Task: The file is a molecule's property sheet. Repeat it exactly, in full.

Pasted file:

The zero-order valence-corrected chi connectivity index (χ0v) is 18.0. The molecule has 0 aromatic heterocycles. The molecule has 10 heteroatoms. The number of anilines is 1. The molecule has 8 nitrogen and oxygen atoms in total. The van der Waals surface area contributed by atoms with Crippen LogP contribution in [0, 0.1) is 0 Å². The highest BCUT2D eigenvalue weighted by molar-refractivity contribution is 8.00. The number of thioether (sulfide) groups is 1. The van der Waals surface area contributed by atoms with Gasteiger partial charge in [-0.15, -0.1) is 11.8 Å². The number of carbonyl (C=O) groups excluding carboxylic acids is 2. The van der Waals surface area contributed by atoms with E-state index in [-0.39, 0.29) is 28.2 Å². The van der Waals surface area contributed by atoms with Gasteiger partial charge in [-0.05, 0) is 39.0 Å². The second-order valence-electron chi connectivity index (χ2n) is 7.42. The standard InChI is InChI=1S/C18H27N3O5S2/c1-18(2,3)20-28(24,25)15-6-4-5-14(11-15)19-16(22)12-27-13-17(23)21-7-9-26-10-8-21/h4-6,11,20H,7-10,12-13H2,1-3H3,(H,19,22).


The zero-order valence-corrected chi connectivity index (χ0v) is 18.0. The molecule has 0 aromatic heterocycles. The molecule has 10 heteroatoms. The number of anilines is 1. The molecule has 8 nitrogen and oxygen atoms in total. The van der Waals surface area contributed by atoms with Crippen LogP contribution in [0, 0.1) is 0 Å². The highest BCUT2D eigenvalue weighted by molar-refractivity contribution is 8.00. The number of thioether (sulfide) groups is 1. The van der Waals surface area contributed by atoms with Gasteiger partial charge in [-0.15, -0.1) is 11.8 Å². The number of carbonyl (C=O) groups excluding carboxylic acids is 2. The van der Waals surface area contributed by atoms with E-state index in [-0.39, 0.29) is 28.2 Å². The van der Waals surface area contributed by atoms with Gasteiger partial charge in [-0.05, 0) is 39.0 Å². The second-order valence-electron chi connectivity index (χ2n) is 7.42. The standard InChI is InChI=1S/C18H27N3O5S2/c1-18(2,3)20-28(24,25)15-6-4-5-14(11-15)19-16(22)12-27-13-17(23)21-7-9-26-10-8-21/h4-6,11,20H,7-10,12-13H2,1-3H3,(H,19,22).